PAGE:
Children with minimal tuberculosis (TB) do well on treatment and a four-month regimen is as effective as the standard six-month regimen. This was the findings of the SHINE trial published in The New England Journal of Medicine. It has led to a change in the World Health Organization’s (WHO) global guidelines for managing the disease.
The trial involved 1 204 children with minimal TB who received either six months of treatment (as was recommended in WHO guidelines) or four months of treatment. Children were followed up on for 72 weeks. Around one in 10 children taking part were living with HIV, nearly all from Africa.
The trial, led by University College London, was carried out in South Africa, Uganda, Zambia and India.
Co-investigator Professor Helen McIlleron from the division of clinical pharmacology at the University of Cape Town (UCT), lead a sub-study aimed at further optimising dosing of the drugs.
The team found that the proportion of children whose TB was successfully treated, and who were confirmed alive and well at the end of the trial, was 93%. This, said the investigators, should encourage national TB trials to diagnose and treat children with minimal TB.
There was no difference between the six-month and four-month groups in terms of proportion of children with an unfavourable outcome (treatment failure, recurrence, death or on-treatment lost to follow-up), measured after children on both arms had completed 16 weeks of treatment (3% vs 3%). This was consistent across all the analyses performed, including the whole population of the trial, or just those who had confirmed the disease, or just those who had good adherence to their allocated treatment regimen.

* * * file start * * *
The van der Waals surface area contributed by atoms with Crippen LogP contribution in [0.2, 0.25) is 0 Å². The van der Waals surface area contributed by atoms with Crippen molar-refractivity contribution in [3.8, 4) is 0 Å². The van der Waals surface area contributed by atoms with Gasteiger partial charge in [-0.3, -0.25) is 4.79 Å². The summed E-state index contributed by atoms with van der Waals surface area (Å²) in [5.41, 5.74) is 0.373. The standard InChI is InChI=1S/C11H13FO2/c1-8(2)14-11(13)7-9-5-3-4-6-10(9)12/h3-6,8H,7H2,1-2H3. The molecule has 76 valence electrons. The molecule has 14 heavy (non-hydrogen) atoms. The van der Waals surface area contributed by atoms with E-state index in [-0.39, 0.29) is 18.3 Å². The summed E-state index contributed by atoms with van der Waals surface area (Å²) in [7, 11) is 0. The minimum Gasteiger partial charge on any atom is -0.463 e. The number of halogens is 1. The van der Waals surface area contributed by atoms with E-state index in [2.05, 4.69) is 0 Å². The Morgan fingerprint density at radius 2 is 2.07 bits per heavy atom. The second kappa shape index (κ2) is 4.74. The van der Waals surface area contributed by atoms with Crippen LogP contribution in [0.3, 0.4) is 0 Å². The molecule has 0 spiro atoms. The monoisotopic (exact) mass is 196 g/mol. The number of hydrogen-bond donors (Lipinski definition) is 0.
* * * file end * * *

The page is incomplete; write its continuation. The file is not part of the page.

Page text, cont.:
The investigators said: “Around 1.1 million children develop TB. While most have non-severe and minimal TB, about 205 000 children die each year from TB. Africa and Southeast Asia have the highest number of cases of TB in children, and children make up around 30% of TB cases in Africa.”
Making treatment easier and reducing costs
“Despite this high burden of disease among children, regimens for treating children with TB have lagged behind those for adults. Children with TB have been seen as lower priority than adults as they are rarely infectious, and it is harder to diagnose and evaluate the efficacy of treatment. Treatments for children have been based on extrapolation of results from adult trials to children.
“TB is hard to diagnose in children because they may not be able to spontaneously produce sputum, and they are more likely to have paucibacillary disease with smear-negative respiratory samples. Negative cultures are more frequent in milder forms of disease. Although never subjected to a controlled trial, it is generally agreed that non-severe TB in children needs treatment because of the risk of progression and dissemination, particularly in children younger than three years and in those with HIV and/or malnutrition,” they said.
Reducing the length of treatment, said the investigators, could make treatment easier for children and caregivers, as well as reducing costs to patients and the health system.
“TB programmes should consider moving from six months to four months of treatment for children with minimal TB,” argue the investigators. “Children with smear positive or severe forms of TB should continue to receive six months of treatment.”
This article was written for and first published by the University of Cape Town. Read the original article here.